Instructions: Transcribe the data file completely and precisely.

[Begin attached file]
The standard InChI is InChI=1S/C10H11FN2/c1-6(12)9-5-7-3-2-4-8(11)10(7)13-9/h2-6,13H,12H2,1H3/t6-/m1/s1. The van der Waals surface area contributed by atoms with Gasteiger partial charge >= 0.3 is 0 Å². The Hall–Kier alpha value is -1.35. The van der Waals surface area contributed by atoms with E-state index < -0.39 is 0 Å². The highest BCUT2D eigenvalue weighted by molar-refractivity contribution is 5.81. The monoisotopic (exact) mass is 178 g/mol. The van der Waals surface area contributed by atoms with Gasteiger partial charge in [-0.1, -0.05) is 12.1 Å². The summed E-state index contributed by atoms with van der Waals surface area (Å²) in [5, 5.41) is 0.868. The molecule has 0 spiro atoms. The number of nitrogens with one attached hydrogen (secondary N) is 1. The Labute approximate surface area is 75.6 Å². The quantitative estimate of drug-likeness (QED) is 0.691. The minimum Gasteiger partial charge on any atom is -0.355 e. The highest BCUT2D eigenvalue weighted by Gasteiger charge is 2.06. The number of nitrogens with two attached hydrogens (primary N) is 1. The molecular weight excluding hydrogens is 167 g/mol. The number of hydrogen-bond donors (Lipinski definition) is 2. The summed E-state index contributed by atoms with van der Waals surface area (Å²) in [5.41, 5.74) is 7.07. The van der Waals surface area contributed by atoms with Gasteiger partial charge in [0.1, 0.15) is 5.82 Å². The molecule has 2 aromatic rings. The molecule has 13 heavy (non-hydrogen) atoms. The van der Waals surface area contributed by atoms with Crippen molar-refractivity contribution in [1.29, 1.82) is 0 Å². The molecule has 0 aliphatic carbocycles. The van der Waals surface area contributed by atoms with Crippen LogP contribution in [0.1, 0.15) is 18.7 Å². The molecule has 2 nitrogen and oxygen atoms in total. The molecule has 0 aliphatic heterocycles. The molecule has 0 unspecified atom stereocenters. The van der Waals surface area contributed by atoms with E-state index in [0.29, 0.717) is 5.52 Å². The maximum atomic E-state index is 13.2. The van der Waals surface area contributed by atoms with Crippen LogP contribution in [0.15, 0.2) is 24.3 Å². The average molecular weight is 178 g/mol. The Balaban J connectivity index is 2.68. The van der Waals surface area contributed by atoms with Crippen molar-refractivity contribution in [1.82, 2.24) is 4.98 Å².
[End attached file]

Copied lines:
The standard InChI is InChI=1S/C10H11FN2/c1-6(12)9-5-7-3-2-4-8(11)10(7)13-9/h2-6,13H,12H2,1H3/t6-/m1/s1. The van der Waals surface area contributed by atoms with Gasteiger partial charge >= 0.3 is 0 Å². The Hall–Kier alpha value is -1.35. The van der Waals surface area contributed by atoms with E-state index < -0.39 is 0 Å². The highest BCUT2D eigenvalue weighted by molar-refractivity contribution is 5.81. The monoisotopic (exact) mass is 178 g/mol. The van der Waals surface area contributed by atoms with Gasteiger partial charge in [-0.1, -0.05) is 12.1 Å². The summed E-state index contributed by atoms with van der Waals surface area (Å²) in [5, 5.41) is 0.868. The molecule has 0 spiro atoms. The number of nitrogens with one attached hydrogen (secondary N) is 1. The Labute approximate surface area is 75.6 Å². The quantitative estimate of drug-likeness (QED) is 0.691. The minimum Gasteiger partial charge on any atom is -0.355 e. The highest BCUT2D eigenvalue weighted by Gasteiger charge is 2.06. The number of nitrogens with two attached hydrogens (primary N) is 1. The molecular weight excluding hydrogens is 167 g/mol. The number of hydrogen-bond donors (Lipinski definition) is 2. The summed E-state index contributed by atoms with van der Waals surface area (Å²) in [5.41, 5.74) is 7.07. The van der Waals surface area contributed by atoms with Gasteiger partial charge in [0.1, 0.15) is 5.82 Å². The molecule has 2 aromatic rings. The molecule has 13 heavy (non-hydrogen) atoms. The van der Waals surface area contributed by atoms with Crippen molar-refractivity contribution in [1.29, 1.82) is 0 Å². The molecule has 0 aliphatic carbocycles. The van der Waals surface area contributed by atoms with Crippen LogP contribution in [0.1, 0.15) is 18.7 Å². The molecule has 2 nitrogen and oxygen atoms in total. The molecule has 0 aliphatic heterocycles. The molecule has 0 unspecified atom stereocenters. The van der Waals surface area contributed by atoms with E-state index in [0.29, 0.717) is 5.52 Å². The maximum atomic E-state index is 13.2. The van der Waals surface area contributed by atoms with Crippen LogP contribution in [0.15, 0.2) is 24.3 Å². The average molecular weight is 178 g/mol. The Balaban J connectivity index is 2.68. The van der Waals surface area contributed by atoms with Crippen molar-refractivity contribution in [1.82, 2.24) is 4.98 Å².